Civilian life has proved more challenging than Jeremy expected when his time in the Marines ended. Even though he's moved back to Atlanta he's still a million miles away, and his brothers don't know how to reach him. When a caramel-eyed aspiring chef almost runs Jeremy and his dog over with her hot pink Prius, his life might have found the purpose he's been looking for. She's got her heart set on another man, so how can Meagan be his miracle, especially when she doesn't even like Jeremy? And what if that other man holds the key to Jeremy's sanity, what then? But then again, the Cocker men always did like a challenge…
I didn’t want to wake up, but now that I’m running I feel better. Relieved. Ghosts are left behind me. Just me and my dog and the blissful silence of dawn. My home is in a quiet neighborhood, a deliberate choice. At this hour the streets are always empty.
If I lived in a busy neighborhood I’d be tense from all the unexpected noises.
I’d be searching for an oncoming fight that never comes anymore.
Silence is necessary to my sanity.
But what I don’t need is a Prius so quiet I can’t hear it coming.
My eyes lock with the driver’s. She’s headed right for us.
Adrenaline shoots into me like I’ve been punched.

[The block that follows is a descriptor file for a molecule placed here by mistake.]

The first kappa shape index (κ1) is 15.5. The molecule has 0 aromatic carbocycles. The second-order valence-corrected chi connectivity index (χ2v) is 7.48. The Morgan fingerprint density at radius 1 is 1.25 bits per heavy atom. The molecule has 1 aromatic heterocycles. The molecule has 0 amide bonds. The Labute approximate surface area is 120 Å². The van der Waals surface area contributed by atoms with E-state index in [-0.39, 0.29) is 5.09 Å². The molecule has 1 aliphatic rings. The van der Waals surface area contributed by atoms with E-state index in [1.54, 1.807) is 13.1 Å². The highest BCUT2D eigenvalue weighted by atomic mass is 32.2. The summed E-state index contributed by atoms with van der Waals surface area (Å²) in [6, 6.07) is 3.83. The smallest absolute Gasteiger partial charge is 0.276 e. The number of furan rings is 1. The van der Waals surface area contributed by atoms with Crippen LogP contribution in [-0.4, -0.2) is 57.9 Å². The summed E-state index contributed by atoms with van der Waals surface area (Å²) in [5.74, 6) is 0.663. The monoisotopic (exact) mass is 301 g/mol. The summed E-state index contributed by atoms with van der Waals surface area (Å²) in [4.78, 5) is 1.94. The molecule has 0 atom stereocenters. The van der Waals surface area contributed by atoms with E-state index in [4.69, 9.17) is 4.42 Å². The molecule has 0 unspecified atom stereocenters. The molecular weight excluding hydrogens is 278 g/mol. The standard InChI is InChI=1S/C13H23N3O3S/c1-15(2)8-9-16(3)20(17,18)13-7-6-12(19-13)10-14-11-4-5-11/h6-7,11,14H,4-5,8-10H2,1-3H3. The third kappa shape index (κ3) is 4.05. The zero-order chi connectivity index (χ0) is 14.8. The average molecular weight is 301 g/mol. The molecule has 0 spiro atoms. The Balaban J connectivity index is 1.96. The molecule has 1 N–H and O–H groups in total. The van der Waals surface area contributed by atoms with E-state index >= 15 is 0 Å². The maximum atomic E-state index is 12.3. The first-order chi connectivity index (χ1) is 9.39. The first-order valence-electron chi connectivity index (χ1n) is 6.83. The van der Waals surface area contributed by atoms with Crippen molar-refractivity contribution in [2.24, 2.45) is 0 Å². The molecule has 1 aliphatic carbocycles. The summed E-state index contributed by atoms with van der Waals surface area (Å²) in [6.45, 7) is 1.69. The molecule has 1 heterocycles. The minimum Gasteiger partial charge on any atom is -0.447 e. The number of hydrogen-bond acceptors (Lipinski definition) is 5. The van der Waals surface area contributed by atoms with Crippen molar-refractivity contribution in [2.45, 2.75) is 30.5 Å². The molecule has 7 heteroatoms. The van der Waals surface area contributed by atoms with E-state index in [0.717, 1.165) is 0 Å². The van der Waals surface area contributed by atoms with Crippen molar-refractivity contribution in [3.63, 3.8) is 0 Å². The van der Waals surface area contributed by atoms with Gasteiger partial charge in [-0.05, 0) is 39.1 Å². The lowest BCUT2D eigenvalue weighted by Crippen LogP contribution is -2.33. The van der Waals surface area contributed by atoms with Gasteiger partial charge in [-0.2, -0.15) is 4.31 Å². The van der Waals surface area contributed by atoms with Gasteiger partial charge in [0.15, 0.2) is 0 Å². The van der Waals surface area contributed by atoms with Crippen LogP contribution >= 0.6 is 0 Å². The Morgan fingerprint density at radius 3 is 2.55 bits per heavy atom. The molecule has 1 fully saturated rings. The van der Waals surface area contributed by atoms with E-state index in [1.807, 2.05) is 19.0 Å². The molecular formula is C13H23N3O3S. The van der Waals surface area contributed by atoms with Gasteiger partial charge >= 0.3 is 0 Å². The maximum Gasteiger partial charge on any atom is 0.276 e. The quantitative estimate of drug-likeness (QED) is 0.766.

I yank Aslan’s leash back.
His paws struggle to run backwards, the fur around his neck stretched under his chain-collar.
The girl’s hands dig into the steering wheel, turning to the right.
Her car skids away just in time, so close that wind touches my face like a whisper from The Reaper.
But she’s not so lucky.
With that quick turn she over-corrected and I shout as she crashes right into the oak tree on the corner, the one diagonal from where Aslan and I stand. She wraps right around the damn thing like her car is made of tin.
Everything goes silent again. Except in my own fucked up head. Rifles explode as I race to the wreck. I know they’re not real, just a mirage from my memories I might never be able to shake.
Put Jeremy Cocker on the front lines.
He’s the quickest to react.
Jeremy was made to fight.
He’s never scared.
Yeah, right. I’m scared all the time, like everybody.
I just ignore it.
I make it to the crumpled hunk of metal and yank on the locked door handle, scanning her bloody face like a robot calculating data. The airbag is splattered liquid red and ballooned around her. I shout through the glass. “Hey! You alive?!”
She doesn’t answer, eyes closed, lips parted.
“Aslan, go there!” I shout and point him to the sidewalk. Pulling off my hoodie, I wrap the thick cotton around my right arm and slam my elbow through the driver’s side rear window, glass shattering. Reaching over shards of it I unlock the driver’s door and rush to yank it open and lift her out of the car.
I’ve gotta call an ambulance.
They’ll need a report.
The car is totaled.
Left my cell phone at home. Hell, I hardly use the thing, so of course I don’t have it with me. “Aslan, come!”
As we rush back, his leash dragging unmanned, I keep checking on her and repeating, “Hang in there. Don’t die on me,” but the sight of her bloody in my arms is jarring. I grit my teeth and shut the ghosts out. Jesus, how many times have I carried the wounded?